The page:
In the meantime, Bent has a few pieces of advice on projects, tools and work spaces to get anyone started on their own woodworking “do-it-yourself adventure.”

 

Projects

Bent says that with woodworking, like many things, “Taking the plunge is the hardest thing to do.” 

The first thing you’ll need to do is jump right in, chose a project to work on and not be overwhelmed by the idea of woodworking.

Don’t feel like you can’t start, just because it’s not something you’ve done before, Bent said, because there are thousands of different guides, plans and videos to help you do virtually anything you want to accomplish.  

“Just pick something that is going to be practical in your home that you are going to see all the time,” Bent said. “There are endless things that you can do in woodworking, So I always tell people to take the same approach that I took.” 

Like Bent’s kitchen table, he said that picking something simple that you’ll use every day will really get you going. 

To pick your project, he said to go somewhere like YouTube or Pinterest and search for something simple like a coffee table, cutting board, dog bowl holders or corn hole boards and search for free plans. 

He said that you’ll figure out for yourself whether you like working from videos or step-by-step instructions with pictures, and in many cases you’ll be able to use both to help figure something out. 

“There are so many free plans, and they’re all just a click away on the internet,” Bent said. “It costs you nothing and it will literally tell you exactly the tools you need for that project.” 


Tools 

For many starter projects, Bent said you can get by with a few simple tools. But what you’ll actually want to buy depends on what you are trying to make. 

“I would go back to what I initially did,” he said. “I identified a specific thing that I wanted to build, found some plans for it and it told me what I would need.”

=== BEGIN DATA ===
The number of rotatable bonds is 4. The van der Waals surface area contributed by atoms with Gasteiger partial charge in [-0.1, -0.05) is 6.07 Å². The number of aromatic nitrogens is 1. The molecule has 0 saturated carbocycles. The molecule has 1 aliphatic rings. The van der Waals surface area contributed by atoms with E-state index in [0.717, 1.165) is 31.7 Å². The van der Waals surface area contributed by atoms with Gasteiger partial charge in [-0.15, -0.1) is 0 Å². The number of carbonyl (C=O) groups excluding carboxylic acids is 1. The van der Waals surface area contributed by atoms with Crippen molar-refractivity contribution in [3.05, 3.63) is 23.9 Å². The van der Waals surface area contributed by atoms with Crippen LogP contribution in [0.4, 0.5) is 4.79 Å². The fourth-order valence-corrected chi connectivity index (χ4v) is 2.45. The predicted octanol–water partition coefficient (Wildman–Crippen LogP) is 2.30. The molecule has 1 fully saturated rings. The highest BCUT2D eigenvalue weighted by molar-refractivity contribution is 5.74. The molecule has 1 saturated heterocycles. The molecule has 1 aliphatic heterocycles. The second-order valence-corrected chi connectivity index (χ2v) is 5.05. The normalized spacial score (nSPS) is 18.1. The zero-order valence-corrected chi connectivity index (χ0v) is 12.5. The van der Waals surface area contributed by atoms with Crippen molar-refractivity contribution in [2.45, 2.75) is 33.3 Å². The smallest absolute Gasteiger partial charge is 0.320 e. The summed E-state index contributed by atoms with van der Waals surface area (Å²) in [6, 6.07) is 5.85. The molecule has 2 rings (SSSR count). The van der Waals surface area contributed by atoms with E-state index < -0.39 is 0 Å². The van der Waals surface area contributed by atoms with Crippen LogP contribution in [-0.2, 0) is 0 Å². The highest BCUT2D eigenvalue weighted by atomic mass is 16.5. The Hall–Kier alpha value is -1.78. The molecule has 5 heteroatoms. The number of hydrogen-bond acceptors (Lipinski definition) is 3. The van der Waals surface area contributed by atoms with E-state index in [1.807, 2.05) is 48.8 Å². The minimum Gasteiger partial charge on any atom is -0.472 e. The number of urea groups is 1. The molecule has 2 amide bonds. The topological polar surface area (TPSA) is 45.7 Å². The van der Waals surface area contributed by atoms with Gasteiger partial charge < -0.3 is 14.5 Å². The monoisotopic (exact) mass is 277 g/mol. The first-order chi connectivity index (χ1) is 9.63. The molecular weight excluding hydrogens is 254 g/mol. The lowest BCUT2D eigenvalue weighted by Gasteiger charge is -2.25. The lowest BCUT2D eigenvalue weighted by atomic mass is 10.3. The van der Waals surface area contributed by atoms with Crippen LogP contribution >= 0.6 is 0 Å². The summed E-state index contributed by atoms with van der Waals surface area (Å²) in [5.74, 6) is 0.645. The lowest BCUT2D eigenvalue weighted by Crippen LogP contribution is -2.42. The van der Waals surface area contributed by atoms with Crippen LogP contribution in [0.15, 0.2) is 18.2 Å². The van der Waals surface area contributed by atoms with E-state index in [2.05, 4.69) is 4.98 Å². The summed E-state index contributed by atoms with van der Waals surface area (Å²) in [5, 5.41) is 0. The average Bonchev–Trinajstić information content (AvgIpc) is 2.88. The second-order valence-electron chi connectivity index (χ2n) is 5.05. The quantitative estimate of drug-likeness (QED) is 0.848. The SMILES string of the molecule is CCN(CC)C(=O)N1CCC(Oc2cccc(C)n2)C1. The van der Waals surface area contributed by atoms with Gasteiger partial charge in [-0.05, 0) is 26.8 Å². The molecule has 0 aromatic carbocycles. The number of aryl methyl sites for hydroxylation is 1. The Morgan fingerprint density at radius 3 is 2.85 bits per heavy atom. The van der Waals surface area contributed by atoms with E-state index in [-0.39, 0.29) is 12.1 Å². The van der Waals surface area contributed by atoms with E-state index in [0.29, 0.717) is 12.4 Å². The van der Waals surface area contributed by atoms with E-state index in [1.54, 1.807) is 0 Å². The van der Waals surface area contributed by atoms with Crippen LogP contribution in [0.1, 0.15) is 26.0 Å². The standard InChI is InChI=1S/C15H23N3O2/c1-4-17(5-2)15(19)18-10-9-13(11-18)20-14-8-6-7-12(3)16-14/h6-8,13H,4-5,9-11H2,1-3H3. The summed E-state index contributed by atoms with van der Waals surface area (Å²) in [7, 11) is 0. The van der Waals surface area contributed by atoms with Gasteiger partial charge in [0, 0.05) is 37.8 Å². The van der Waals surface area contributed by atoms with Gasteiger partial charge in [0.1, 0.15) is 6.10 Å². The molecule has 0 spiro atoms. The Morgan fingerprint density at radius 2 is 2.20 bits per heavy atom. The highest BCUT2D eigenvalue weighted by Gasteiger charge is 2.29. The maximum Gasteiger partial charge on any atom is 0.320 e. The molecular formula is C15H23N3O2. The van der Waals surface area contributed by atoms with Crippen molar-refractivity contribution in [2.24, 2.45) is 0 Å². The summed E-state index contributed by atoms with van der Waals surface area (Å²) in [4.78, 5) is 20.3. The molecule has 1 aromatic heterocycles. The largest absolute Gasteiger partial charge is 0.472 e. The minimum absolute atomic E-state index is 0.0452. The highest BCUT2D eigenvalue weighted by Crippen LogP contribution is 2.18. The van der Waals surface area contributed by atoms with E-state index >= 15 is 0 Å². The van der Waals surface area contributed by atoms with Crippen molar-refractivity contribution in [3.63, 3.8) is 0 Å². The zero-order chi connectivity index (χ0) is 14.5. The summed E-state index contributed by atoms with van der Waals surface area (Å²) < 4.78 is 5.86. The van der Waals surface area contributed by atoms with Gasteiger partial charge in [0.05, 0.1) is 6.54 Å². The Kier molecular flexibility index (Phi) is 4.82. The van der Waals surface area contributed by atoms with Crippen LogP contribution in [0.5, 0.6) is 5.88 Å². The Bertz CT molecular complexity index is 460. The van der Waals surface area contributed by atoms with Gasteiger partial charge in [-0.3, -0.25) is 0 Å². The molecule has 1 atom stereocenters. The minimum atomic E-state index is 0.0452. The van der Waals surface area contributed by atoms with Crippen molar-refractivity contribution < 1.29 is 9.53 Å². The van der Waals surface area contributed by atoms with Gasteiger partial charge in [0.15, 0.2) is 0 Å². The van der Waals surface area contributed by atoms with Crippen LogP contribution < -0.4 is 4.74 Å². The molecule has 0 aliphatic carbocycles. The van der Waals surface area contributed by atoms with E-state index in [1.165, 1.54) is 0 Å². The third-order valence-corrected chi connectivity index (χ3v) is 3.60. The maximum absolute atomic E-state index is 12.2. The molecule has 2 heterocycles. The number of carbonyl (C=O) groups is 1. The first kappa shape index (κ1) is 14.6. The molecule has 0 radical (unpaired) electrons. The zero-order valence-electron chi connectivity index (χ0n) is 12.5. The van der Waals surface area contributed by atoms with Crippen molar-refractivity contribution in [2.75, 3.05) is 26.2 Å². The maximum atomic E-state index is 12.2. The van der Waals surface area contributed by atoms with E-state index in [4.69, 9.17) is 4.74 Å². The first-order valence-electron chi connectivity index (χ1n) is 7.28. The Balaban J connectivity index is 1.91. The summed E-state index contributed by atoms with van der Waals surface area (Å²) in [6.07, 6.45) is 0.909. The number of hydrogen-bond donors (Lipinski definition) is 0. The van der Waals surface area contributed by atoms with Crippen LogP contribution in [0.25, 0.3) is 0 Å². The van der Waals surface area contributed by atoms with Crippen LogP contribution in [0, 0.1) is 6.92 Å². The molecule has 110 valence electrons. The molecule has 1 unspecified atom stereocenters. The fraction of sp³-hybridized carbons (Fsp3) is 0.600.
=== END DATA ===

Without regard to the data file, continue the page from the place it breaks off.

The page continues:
He said that there are some tools, like a drill, circular saw, and clamps, that are universally useful in woodworking and are vital to new DIY woodworkers. Rather than buying individual tools one at a time, he said that there is nothing wrong with going to a store like Home Depot and buying a kit of tools. 

“It’s a great place to start, and as you learn, that’s when I would say you would need to start looking at different tools.”


Workshop 

Bent said that you can practice woodworking techniques or even make your first project around building something for your shop area, like a work bench, tables and storage spaces.

“Why not practice those skills on your shop stuff? If you are thinking about getting into woodworking, a work bench is a great first project,” he said. 

He said that you can continue building new things for your shop and practicing new techniques on things for your shop no matter what your skill level is. 

But as a starting woodworker, Bent said to make sure that you give yourself flexibility, change up your work flow and move your work area around as your needs change.

“My recommendation to people would be, if you’re going to start building an assembly table, or work bench or anything like that, make sure it’s mobile,” he said. “The more mobile you can be, the more options you’re going to have.”